The Aurangabad bench of the Bombay High Court has recently held that the Amended Rules-2020 implemented by the Maharashtra government on September 7, which did away with regional reservations for admissions to undergraduate courses in medical studies, is valid.
The court observed that the concept of regional reservations is against the National Eligibility cum Entrance Test (NEET), which is based on the concept of ‘One Nation One Examination” and aims at providing admissions to students on merit only, and hence, the state’s decision is valid.
The bench also noted that while regional reservations were the need of the hour as per a Supreme Court judgment of 1986, with development and advancement, regional quotas would be counter-productive and hence, there was nothing wrong in the state doing away with it.
A division bench of Justice S V Gangapurwala and Justice Shrikant D Kulkarni on December 18 passed a ruling on a clutch of petitions filed by students and parents challenging the Maharashtra government’s September 7 decision of ‘One Maharashtra, One Merit’, abolishing regional reservation for admissions to medical courses.
The 70:30 system of admissions was a long standing policy of providing regional reservation of seats in medical colleges. For the purposes, the state was divided into three regions – Marathwada, Vidarbha, and the Rest of Maharashtra.
As per the 70:30 policy formula, 70 per cent of seats were reserved for local residents (from that region), and 30 per cent were available for candidates belonging to other parts of the state, which were filled on the basis of the NEET merit list.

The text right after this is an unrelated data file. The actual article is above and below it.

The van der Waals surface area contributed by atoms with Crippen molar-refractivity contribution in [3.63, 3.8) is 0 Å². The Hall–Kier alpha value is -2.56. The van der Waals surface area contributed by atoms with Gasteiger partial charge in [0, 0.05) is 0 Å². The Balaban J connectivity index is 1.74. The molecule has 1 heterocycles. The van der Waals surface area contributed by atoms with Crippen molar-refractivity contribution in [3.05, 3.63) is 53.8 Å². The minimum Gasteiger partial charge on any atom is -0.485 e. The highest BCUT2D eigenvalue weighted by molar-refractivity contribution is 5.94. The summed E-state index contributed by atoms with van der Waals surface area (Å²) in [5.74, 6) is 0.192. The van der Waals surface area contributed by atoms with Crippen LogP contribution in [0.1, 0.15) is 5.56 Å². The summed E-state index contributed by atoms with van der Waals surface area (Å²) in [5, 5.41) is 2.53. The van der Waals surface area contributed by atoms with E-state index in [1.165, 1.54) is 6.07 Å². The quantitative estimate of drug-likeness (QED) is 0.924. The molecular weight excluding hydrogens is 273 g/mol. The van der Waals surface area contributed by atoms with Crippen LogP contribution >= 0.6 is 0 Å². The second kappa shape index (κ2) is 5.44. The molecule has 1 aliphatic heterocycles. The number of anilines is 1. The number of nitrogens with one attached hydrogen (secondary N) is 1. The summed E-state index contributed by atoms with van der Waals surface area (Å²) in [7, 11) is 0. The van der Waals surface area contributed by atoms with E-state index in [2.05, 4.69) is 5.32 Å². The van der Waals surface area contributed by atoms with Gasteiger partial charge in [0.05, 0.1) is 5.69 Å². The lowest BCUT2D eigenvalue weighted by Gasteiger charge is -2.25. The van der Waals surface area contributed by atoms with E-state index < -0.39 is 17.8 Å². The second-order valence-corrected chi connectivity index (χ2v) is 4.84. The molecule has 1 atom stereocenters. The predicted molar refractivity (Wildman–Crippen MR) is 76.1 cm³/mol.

However, as per the amended rules, all seats shall be made available for candidates from the state and shall be filled on the basis of the NEET merit list, thereby abolishing regional reservation of 70 per cent of the seats.
The petitioner, who challenged the amendment, told the court that rules were introduced 10 months after an admission process had began and therefore, cannot be applied retrospectively and the admission process for the academic year 2020-21 should not be impacted.
After hearing the submissions, the bench observed, “The contention of the petitioners that Amendment Rules-2020 are made operative retrospectively do not appear to be proper. Before the conduct of the NEET examination, the rules are amended. Moreover, amended rules do not affect the prospects of the students in whatsoever manner.”
The bench led by Justice Gangapurwala added, “The basis of admission to the medical course is the merit alone achieved by the students in NEET examination. No student can claim the right to possess regional reservation. The marks obtained in the HSC examination carry no weightage for medical admission. In light of the above, the arguments of the petitioners that the amendment Rules-2020 applied retrospectively would not hold water.”
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